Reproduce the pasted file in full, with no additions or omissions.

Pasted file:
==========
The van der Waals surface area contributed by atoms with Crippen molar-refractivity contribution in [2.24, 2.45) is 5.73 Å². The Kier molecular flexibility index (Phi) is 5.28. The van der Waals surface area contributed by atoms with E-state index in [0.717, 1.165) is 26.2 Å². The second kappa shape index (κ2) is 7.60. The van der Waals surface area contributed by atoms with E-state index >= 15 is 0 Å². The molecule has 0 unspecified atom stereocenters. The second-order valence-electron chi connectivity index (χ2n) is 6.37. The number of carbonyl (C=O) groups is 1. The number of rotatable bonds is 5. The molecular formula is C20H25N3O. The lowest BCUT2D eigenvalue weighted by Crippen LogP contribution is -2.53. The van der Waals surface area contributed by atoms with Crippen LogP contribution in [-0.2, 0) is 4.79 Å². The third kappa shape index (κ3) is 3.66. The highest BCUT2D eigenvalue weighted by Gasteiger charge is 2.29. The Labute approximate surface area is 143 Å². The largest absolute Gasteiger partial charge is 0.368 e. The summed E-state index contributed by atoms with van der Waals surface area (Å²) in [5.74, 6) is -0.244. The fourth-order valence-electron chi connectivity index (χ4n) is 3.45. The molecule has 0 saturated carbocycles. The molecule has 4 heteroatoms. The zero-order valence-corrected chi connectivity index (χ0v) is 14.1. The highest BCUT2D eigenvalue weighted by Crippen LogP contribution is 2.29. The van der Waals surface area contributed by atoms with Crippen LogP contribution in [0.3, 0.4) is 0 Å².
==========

The van der Waals surface area contributed by atoms with Crippen molar-refractivity contribution in [2.24, 2.45) is 5.73 Å². The Kier molecular flexibility index (Phi) is 5.28. The van der Waals surface area contributed by atoms with E-state index in [0.717, 1.165) is 26.2 Å². The second kappa shape index (κ2) is 7.60. The van der Waals surface area contributed by atoms with E-state index >= 15 is 0 Å². The molecule has 0 unspecified atom stereocenters. The second-order valence-electron chi connectivity index (χ2n) is 6.37. The number of carbonyl (C=O) groups is 1. The number of rotatable bonds is 5. The molecular formula is C20H25N3O. The lowest BCUT2D eigenvalue weighted by Crippen LogP contribution is -2.53. The van der Waals surface area contributed by atoms with Crippen LogP contribution in [-0.2, 0) is 4.79 Å². The third kappa shape index (κ3) is 3.66. The highest BCUT2D eigenvalue weighted by Gasteiger charge is 2.29. The Labute approximate surface area is 143 Å². The largest absolute Gasteiger partial charge is 0.368 e. The summed E-state index contributed by atoms with van der Waals surface area (Å²) in [5.74, 6) is -0.244. The fourth-order valence-electron chi connectivity index (χ4n) is 3.45. The molecule has 0 saturated carbocycles. The molecule has 4 heteroatoms. The zero-order valence-corrected chi connectivity index (χ0v) is 14.1. The highest BCUT2D eigenvalue weighted by Crippen LogP contribution is 2.29. The van der Waals surface area contributed by atoms with Crippen LogP contribution in [0.3, 0.4) is 0 Å².